New Home for New Reach Creates Innovative “Hub” To End Homelessness
A new campus will increase public awareness and knowledge of proven interventions to address poverty and homelessness.
On the site of a former industrial warehouse complex that once turned out Erector Sets and other imaginative toys, regional leaders are creating innovative collaborations to end homelessness. The site is both a new home for the regional homeless service provider New Reach, and a new campus that brings several community partnerships, and more resources, under one roof.
The new campus will serve as a hub of supportive services offered by New Reach and other nonprofits to help families avert entering shelter and the homelessness system. The space will also increase opportunities for information sharing and knowledge building among New Reach's program teams and community partners.
"The change will embody more than an increase in size and consolidation— it will ensure the health of our programs and the services of other agencies that serve our community," says New Reach Chief Executive Officer Kellyann Day.
New Reach designed its new location with some of the attributes of commercial incubator hubs, where startups share common spaces, back-office resources and knowledge. In March, the nonprofit began the transition to 269 Peck St., part of a building complex that was once home to the A.C. Gilbert toy factory. A recent two-year, $75,000 grant from The Community Foundation for Greater New Haven is supporting the effort.
The food pantry and delivery service FISH of Greater New Haven will work out of the new campus, along with volunteers with the Vertical Church, who have played a significant role keeping the shelter food pantries stocked during the COVID-induced increase in demand. The campus also includes New Reach’s furniture co-op, the Diaper Bank and New Haven’s Sex Workers and Allies Network (SWAN).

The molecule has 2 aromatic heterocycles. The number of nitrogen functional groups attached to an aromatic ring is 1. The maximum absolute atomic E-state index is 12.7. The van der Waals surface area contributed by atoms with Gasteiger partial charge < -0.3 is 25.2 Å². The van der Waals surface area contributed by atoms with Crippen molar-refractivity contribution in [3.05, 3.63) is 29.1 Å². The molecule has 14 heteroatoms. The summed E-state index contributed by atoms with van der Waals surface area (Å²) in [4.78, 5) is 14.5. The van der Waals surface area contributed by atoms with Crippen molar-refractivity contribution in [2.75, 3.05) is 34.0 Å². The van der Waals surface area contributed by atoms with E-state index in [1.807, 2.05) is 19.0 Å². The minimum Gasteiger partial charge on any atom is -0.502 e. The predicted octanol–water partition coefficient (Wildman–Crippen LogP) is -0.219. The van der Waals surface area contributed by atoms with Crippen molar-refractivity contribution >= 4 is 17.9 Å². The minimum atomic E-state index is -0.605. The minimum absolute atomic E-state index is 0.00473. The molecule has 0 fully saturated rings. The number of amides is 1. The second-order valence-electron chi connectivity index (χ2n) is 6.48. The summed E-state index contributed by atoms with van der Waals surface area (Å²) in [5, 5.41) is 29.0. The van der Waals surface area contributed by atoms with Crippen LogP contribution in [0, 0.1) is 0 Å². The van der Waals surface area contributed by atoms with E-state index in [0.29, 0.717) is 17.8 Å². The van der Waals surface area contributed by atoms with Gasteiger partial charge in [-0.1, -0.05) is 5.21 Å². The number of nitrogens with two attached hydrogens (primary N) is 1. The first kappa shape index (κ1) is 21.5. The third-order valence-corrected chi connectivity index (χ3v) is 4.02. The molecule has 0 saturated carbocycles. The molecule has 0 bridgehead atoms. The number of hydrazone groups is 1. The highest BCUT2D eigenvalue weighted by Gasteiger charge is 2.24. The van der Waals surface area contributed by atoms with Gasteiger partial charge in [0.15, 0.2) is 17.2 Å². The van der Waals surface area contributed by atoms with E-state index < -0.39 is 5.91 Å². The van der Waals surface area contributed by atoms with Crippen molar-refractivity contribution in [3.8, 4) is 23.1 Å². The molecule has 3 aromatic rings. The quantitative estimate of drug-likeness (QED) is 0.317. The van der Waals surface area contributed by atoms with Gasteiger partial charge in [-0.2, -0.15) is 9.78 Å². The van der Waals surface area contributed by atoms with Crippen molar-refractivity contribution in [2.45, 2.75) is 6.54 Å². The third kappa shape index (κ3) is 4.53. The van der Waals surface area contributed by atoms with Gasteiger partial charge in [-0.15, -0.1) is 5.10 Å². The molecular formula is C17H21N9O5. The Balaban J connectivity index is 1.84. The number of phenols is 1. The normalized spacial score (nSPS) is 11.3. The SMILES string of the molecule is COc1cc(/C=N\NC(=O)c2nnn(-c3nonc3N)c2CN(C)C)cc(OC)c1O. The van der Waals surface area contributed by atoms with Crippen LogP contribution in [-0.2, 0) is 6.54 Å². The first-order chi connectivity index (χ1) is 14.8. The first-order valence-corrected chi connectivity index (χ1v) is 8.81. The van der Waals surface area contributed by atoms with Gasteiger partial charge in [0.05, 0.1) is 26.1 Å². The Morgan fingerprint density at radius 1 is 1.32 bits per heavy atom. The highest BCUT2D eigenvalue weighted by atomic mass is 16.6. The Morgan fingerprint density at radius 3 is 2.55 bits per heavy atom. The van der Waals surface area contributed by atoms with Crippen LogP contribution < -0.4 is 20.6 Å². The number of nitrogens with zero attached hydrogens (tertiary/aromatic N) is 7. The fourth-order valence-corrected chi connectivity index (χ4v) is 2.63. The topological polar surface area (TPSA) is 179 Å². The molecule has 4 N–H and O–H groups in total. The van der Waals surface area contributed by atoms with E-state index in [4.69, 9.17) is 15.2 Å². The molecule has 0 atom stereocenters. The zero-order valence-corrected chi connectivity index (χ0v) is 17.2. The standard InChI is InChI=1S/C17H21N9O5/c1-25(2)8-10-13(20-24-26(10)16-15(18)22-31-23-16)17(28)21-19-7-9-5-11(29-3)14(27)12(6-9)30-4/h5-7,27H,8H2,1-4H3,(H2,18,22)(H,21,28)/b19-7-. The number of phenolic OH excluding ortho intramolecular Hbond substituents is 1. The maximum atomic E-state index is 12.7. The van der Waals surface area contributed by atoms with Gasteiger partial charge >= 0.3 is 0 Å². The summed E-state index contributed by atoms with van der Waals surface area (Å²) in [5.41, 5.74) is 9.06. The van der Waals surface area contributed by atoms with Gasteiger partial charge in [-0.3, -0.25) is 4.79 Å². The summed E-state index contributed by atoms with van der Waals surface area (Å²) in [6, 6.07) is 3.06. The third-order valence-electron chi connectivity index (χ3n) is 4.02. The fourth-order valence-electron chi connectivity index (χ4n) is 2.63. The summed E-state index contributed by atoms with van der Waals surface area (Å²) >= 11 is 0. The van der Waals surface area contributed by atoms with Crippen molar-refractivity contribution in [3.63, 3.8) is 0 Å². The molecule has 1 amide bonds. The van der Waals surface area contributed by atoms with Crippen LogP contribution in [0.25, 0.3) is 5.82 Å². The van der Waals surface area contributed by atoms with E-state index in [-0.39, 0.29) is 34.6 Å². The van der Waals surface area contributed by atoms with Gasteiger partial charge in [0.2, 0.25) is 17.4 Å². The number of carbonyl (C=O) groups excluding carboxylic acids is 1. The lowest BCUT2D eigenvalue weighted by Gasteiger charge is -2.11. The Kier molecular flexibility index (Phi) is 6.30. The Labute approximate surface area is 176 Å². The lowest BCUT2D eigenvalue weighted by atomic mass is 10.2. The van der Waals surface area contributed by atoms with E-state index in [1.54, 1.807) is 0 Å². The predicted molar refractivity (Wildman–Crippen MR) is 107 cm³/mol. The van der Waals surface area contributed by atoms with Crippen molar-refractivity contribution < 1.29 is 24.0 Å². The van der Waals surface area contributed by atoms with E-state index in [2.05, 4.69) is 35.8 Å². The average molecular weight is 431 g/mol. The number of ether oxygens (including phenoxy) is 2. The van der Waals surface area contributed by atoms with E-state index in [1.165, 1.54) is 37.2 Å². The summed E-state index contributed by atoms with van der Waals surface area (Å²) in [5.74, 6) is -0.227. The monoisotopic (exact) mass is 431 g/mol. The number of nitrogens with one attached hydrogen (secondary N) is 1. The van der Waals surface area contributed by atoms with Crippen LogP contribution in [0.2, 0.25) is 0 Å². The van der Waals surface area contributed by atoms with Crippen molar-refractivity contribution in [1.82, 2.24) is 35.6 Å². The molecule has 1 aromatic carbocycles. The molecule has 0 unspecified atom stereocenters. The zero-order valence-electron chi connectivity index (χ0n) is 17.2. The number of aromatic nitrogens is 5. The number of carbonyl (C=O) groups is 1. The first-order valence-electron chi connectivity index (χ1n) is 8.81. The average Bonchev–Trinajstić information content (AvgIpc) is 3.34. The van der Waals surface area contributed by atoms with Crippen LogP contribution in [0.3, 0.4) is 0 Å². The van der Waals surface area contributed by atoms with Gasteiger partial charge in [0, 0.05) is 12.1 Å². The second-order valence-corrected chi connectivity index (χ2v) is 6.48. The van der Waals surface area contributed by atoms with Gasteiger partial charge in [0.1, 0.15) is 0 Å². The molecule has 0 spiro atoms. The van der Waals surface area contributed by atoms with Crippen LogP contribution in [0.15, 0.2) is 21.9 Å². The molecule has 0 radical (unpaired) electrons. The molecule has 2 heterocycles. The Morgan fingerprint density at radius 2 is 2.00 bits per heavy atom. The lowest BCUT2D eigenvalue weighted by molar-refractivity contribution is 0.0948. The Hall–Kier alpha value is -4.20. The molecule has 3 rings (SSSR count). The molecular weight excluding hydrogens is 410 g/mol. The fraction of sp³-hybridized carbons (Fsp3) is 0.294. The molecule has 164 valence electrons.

New Reach's work to strengthen support for families in crisis comes amid a looming eviction crisis as increasing numbers of families struggle to make rent during the COVID-19 pandemic. Nearly 39,000 renters in Connecticut are “likely” to face eviction in the next two months, and another 69,000 families, or one in seven households, are behind in rent.
New Reach's mission is to inspire independence for those affected by homelessness and poverty through housing and support using the most innovative and progressive methods. It serves women, children and families, and seeks to end homelessness addressing the multiple, interrelated barriers to attaining a self-sustaining life.
Did You Know?
In a typical year, about 20,000 eviction complaints are filed in Connecticut. Source: CT Mirror
This story is part of the Inspiration Monday story series produced by The Community Foundation for Greater New Haven.